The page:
The Nation-- Federal Circuit rules incorporation site doesn't control litigation

By Correy E. Stephenson

Dolan Media Newswires

BOSTON, MA--A recent decision from the Federal Circuit may make it easier for suits against companies incorporated in Delaware to be transferred outside the state.

Incorporating in business-friendly Delaware is a common practice, even by companies that may have no other ties to the state. But in In re Link_A_Media Devices Corp., the Federal Circuit held that incorporation by itself does not control the location of litigation involving a company.

The decision is the latest in a series of cases addressing federal courts' exercise of discretion when considering a motion to transfer or dismiss in forum disputes, said Jerry Cohen, an intellectual property lawyer at Burns & Levinson in Boston.

The result is that courts will view motions to transfer venue more favorably, said Charles Everingham, a patent litigator at Akin Gump in Longview, Texas.

Cohen agreed.

While the case before the Federal Circuit involved a patent dispute, the statute at issue concerns federal jurisdiction generally, so "it will be considered by judges in all kinds of federal cases," Cohen said.

California-bound

Marvell International, based in Bermuda, filed suit against competitor Link_A_Media Devices in Delaware federal court, where LAMD is incorporated.

LAMD moved to transfer the suit to the Northern District of California, where it maintains its principal place of business. The company argued that Delaware had "no discernible connection" to the case other than as its state of incorporation.

A U.S. District Court judge denied the motion.

LAMD filed a writ of mandamus, and the Federal Circuit reversed, holding that the judge abused her discretion by failing to appropriately balance all the factors to be considered in a 28 U.S.C. §1404(a) transfer analysis.

By emphasizing Marvell's choice of forum and the fact of LAMD's incorporation in Delaware, the judge made those factors "effectively dispositive" of the inquiry. But the state of incorporation "is certainly not a dispositive fact in the venue transfer analysis," the Federal Circuit said.

Instead, the judge should have considered factors such as the convenience of witnesses and the location of books and records, the court said.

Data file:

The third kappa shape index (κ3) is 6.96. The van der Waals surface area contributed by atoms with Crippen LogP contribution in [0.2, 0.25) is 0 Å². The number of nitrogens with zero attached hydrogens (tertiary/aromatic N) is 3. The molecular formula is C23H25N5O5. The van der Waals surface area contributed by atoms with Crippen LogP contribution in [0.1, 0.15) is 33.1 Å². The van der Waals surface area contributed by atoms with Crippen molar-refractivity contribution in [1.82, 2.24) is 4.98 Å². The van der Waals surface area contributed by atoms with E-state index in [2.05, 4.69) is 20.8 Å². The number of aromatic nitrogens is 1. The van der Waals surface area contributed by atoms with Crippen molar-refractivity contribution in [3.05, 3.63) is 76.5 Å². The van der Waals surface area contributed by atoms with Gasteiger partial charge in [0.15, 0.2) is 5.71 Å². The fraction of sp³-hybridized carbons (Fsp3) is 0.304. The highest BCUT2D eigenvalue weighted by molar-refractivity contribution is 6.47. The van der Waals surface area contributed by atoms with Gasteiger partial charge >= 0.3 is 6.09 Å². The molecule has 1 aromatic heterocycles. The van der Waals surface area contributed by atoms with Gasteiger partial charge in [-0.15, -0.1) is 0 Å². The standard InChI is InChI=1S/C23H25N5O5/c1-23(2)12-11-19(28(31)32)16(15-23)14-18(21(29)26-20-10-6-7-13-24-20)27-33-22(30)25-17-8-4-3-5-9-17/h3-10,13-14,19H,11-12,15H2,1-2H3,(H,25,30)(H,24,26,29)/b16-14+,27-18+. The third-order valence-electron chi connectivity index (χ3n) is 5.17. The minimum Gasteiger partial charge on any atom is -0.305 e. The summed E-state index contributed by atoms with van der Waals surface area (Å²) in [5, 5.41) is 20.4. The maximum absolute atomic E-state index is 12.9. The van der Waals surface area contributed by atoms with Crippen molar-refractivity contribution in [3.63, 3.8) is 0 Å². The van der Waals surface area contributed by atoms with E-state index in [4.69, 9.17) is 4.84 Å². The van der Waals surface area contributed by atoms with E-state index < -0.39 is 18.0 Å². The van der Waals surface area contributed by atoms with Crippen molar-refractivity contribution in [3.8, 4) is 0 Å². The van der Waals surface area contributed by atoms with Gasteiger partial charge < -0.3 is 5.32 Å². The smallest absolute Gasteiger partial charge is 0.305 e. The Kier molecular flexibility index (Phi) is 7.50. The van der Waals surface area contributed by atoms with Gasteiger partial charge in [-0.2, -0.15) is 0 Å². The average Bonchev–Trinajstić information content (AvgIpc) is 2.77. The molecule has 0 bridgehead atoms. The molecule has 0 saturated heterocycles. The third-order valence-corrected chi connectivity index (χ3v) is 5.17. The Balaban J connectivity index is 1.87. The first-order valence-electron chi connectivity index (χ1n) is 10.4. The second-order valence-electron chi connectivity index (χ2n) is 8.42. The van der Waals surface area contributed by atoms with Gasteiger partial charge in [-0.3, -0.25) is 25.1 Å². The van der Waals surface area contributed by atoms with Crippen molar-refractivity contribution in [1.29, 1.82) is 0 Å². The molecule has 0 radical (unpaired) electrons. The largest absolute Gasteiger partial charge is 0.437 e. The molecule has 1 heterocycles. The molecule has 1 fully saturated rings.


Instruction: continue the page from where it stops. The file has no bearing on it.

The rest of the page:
Nearly all of LAMD's 130 employees work in its northern California-based headquarters; none work in Delaware. Further, the inventors of the patents involved in the suit work in an office three miles away from LAMD headquarters.

"Aside from LAMD's incorporation in Delaware, that forum has no ties to the dispute or to either party," the court concluded, granting the writ of mandamus and directing the transfer of the suit to the Northern District of California.

Calculus changed

Plaintiffs have historically viewed Delaware as a friendly forum, said Darren Donnelly, a lawyer at Fenwick & West in Mountain View, Calif., who focuses on intellectual property and patent litigation.

While there is no rigid rule that a defendant's state of incorporation dictates the location of any litigation, the majority of cases remained in the state even if the witness or sources of proof were elsewhere, Donnelly said.

"This decision changes that calculus," he said, noting that, in recent suits, the Federal Circuit has been trying "to manage and locate cases in a way which is sensible for the dispute. ... Practitioners should keep an eye on that trend."

Cohen said there has been a concern in recent years that parties in patent disputes have been looking for "patent-friendly" courts in which to file.

The case before the Federal Circuit is a good example of the problem.

"There was no quibble that this case could be filed in Delaware, but the center of gravity was wholly based in the California bay area," Cohen said.

Marvell argued that advances in technology mitigated any problems in conducting a lawsuit far away from the parties' primary place of business.

But while the Federal Circuit acknowledged that "advances in technology may alter the weight" given to factors such as the location of records and witnesses, it concluded that it was "improper" to ignore those factors entirely.

What this means, Everingham said, is that "the court is ... going to rely upon where the actual witnesses are located and where the documents and sources of proof can be found. Lawyers filing ... cases in Delaware should not rely wholesale on the fact that the opposing party is incorporated there and should pay careful attention to the location of business operations."

Because the decision is not limited to patent cases, Cohen said that any company incorporated in Delaware must be prepared to defend a case outside of the state.

"Companies that have been incorporated [in Delaware] for half a century are not going to move out" because of the decision, he said, but it is important to be aware of its implications.

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Published: Thu, Feb 23, 2012

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